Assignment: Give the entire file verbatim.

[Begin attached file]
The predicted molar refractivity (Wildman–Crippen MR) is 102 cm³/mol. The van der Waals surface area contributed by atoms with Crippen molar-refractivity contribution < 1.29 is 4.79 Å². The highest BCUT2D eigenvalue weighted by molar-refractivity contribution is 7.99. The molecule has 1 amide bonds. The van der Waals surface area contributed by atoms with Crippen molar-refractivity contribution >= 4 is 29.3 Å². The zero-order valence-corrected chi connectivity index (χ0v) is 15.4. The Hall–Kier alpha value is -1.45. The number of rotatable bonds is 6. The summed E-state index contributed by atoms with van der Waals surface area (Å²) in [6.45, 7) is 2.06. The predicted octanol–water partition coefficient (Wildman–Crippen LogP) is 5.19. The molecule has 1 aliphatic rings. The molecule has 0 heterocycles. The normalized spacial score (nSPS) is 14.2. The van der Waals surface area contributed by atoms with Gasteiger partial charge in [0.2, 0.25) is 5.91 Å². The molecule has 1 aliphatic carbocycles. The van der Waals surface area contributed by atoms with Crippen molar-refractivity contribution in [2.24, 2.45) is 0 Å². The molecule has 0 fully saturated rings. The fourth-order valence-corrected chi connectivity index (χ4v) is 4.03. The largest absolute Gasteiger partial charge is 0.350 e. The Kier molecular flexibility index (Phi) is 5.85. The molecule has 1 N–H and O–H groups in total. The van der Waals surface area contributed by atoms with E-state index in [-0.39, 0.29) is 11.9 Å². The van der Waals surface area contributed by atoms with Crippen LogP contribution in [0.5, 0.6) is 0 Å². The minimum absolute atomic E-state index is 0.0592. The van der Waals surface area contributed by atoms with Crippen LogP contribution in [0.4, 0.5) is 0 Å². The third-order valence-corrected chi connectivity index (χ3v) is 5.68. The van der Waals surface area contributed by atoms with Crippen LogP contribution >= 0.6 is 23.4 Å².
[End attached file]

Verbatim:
The predicted molar refractivity (Wildman–Crippen MR) is 102 cm³/mol. The van der Waals surface area contributed by atoms with Crippen molar-refractivity contribution < 1.29 is 4.79 Å². The highest BCUT2D eigenvalue weighted by molar-refractivity contribution is 7.99. The molecule has 1 amide bonds. The van der Waals surface area contributed by atoms with Crippen molar-refractivity contribution >= 4 is 29.3 Å². The zero-order valence-corrected chi connectivity index (χ0v) is 15.4. The Hall–Kier alpha value is -1.45. The number of rotatable bonds is 6. The summed E-state index contributed by atoms with van der Waals surface area (Å²) in [6.45, 7) is 2.06. The predicted octanol–water partition coefficient (Wildman–Crippen LogP) is 5.19. The molecule has 1 aliphatic rings. The molecule has 0 heterocycles. The normalized spacial score (nSPS) is 14.2. The van der Waals surface area contributed by atoms with Gasteiger partial charge in [0.2, 0.25) is 5.91 Å². The molecule has 1 aliphatic carbocycles. The van der Waals surface area contributed by atoms with Crippen molar-refractivity contribution in [2.24, 2.45) is 0 Å². The molecule has 0 fully saturated rings. The fourth-order valence-corrected chi connectivity index (χ4v) is 4.03. The largest absolute Gasteiger partial charge is 0.350 e. The Kier molecular flexibility index (Phi) is 5.85. The molecule has 1 N–H and O–H groups in total. The van der Waals surface area contributed by atoms with E-state index in [-0.39, 0.29) is 11.9 Å². The van der Waals surface area contributed by atoms with Crippen LogP contribution in [0.5, 0.6) is 0 Å². The minimum absolute atomic E-state index is 0.0592. The van der Waals surface area contributed by atoms with Crippen LogP contribution in [0.4, 0.5) is 0 Å². The third-order valence-corrected chi connectivity index (χ3v) is 5.68. The van der Waals surface area contributed by atoms with Crippen LogP contribution >= 0.6 is 23.4 Å².